"The new legislation is a new kind of impediment to deal with," said Derek Morse, deputy executive director of the Regional Transportation Commission of Northern Nevada.

That agency already has development impact fees of about $2,000 per home to pay for transportation. Morse said it had begun looking at a countywide fee.

State law has allowed development impact fees since 1989. But Southern Nevada governments have never been able to follow the example of the north and implement them.

"I think the way the statutes are set up for impact fees, it's always been pretty impractical and difficult," longtime Clark County Commissioner Bruce Woodbury said.

Instead, Clark County and local governments have relied on negotiating concessions from developers, a process that national experts on impact fees said can lead to different developers paying different amounts.

"A lot of it depends on the negotiating skill of both parties," said Arthur C. Nelson, director of the Metropolitan Institute of Virginia Tech and author of the definitive book "Development Impact Fees."

Almost all development, even low-income housing, pays for itself - eventually. But it can take decades of homeowners and businesses paying taxes to recoup the costs.

North Las Vegas and Clark County were moving to change that, until recently.

"The study has been put on the shelf," said Chuck Pulsipher, Clark County planning manager.

The change in state law, he said, makes development fees unworkable.

The planning department had opposed the bill's amendment, Pulsipher said. But the county's official position on the bill was ultimately neutral, Assistant County Manager Phil Rosenquist said.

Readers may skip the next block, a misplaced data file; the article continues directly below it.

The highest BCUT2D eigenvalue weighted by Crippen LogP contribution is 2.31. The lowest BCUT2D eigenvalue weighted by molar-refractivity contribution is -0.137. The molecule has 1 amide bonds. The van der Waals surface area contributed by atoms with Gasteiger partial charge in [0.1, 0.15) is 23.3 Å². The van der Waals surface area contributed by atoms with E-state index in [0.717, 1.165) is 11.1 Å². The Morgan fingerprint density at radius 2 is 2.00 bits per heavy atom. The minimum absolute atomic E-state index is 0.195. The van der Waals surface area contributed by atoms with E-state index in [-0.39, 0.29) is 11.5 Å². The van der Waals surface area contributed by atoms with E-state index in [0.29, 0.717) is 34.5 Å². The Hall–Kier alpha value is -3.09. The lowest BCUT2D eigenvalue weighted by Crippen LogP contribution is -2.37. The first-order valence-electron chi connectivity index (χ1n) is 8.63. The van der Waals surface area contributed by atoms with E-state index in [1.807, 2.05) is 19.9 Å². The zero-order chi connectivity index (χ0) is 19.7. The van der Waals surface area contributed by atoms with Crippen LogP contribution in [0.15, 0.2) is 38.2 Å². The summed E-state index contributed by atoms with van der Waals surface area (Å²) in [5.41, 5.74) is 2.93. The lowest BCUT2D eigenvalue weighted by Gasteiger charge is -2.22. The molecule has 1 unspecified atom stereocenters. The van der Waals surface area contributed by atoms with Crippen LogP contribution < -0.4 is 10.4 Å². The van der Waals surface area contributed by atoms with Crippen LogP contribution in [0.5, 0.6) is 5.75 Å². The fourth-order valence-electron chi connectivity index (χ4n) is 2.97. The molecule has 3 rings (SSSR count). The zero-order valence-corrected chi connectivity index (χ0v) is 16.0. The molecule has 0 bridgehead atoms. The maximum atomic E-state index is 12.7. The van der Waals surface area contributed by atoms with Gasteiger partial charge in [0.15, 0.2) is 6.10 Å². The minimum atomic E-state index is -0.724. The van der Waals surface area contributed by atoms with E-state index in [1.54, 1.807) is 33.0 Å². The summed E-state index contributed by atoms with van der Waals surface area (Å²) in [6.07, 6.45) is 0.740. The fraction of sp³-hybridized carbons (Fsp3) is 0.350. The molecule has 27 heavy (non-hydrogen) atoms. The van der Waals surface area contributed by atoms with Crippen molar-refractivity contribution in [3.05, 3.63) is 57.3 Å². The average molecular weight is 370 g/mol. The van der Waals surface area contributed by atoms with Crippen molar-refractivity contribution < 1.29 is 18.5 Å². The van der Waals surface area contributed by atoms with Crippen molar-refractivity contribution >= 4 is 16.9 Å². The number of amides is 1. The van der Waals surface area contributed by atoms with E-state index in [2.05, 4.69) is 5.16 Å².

"At least in my view, it was a minor amendment to that block of law, and it didn't rise up to a level of screaming and kicking," he said. Rosenquist cited other factors, such as the housing slump and need for affordable housing, as the reason the county put the brakes on impact fees.

It was a decision made at a staff level, without reaching the County Commission, which is supposed to set policy. The way the decision was made didn't sit well with at least one commissioner.

"Everyone forgot there was a commission," Commissioner Chris Giunchigliani said.

She questioned the assertion that the change to state law makes it too difficult to implement impact fees.

"It didn't really make it more difficult," she said. "I don't know if there is a misinterpretation or whether people just don't want to do it."

Clancy Mullen, vice president of Duncan Associates, the firm the county hired to study the feasibility of an impact fee, said , after reviewing the changes to state law, he didn't see it as a hindrance to what his firm proposed.

"I don't know why they decided not to follow up," he said. "We weren't proposing a jurisdictionwide fee anyway."